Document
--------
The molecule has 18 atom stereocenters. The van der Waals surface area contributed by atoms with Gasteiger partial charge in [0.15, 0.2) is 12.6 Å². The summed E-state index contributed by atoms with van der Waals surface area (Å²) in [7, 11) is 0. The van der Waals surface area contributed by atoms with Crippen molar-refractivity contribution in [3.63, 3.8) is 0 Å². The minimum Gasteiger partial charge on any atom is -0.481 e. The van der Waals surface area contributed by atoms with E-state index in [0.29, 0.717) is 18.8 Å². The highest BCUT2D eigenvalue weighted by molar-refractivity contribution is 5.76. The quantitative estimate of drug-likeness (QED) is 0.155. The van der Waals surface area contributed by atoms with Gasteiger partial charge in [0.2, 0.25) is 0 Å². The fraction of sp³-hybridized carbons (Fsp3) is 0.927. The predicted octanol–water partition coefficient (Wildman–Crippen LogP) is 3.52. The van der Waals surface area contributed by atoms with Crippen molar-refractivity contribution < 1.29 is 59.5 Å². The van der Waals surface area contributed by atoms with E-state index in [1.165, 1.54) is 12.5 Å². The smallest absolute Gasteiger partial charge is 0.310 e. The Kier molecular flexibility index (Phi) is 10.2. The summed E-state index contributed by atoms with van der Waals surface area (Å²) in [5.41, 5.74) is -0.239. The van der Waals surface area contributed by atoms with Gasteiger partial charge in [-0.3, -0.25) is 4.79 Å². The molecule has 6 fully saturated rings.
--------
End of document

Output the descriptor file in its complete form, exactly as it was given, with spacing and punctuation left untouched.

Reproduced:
The molecule has 18 atom stereocenters. The van der Waals surface area contributed by atoms with Gasteiger partial charge in [0.15, 0.2) is 12.6 Å². The summed E-state index contributed by atoms with van der Waals surface area (Å²) in [7, 11) is 0. The van der Waals surface area contributed by atoms with Crippen molar-refractivity contribution in [3.63, 3.8) is 0 Å². The minimum Gasteiger partial charge on any atom is -0.481 e. The van der Waals surface area contributed by atoms with E-state index in [0.29, 0.717) is 18.8 Å². The highest BCUT2D eigenvalue weighted by molar-refractivity contribution is 5.76. The quantitative estimate of drug-likeness (QED) is 0.155. The van der Waals surface area contributed by atoms with Gasteiger partial charge in [0.2, 0.25) is 0 Å². The fraction of sp³-hybridized carbons (Fsp3) is 0.927. The predicted octanol–water partition coefficient (Wildman–Crippen LogP) is 3.52. The van der Waals surface area contributed by atoms with Crippen molar-refractivity contribution < 1.29 is 59.5 Å². The van der Waals surface area contributed by atoms with E-state index in [1.165, 1.54) is 12.5 Å². The smallest absolute Gasteiger partial charge is 0.310 e. The Kier molecular flexibility index (Phi) is 10.2. The summed E-state index contributed by atoms with van der Waals surface area (Å²) in [5.41, 5.74) is -0.239. The van der Waals surface area contributed by atoms with Gasteiger partial charge in [-0.3, -0.25) is 4.79 Å². The molecule has 6 fully saturated rings.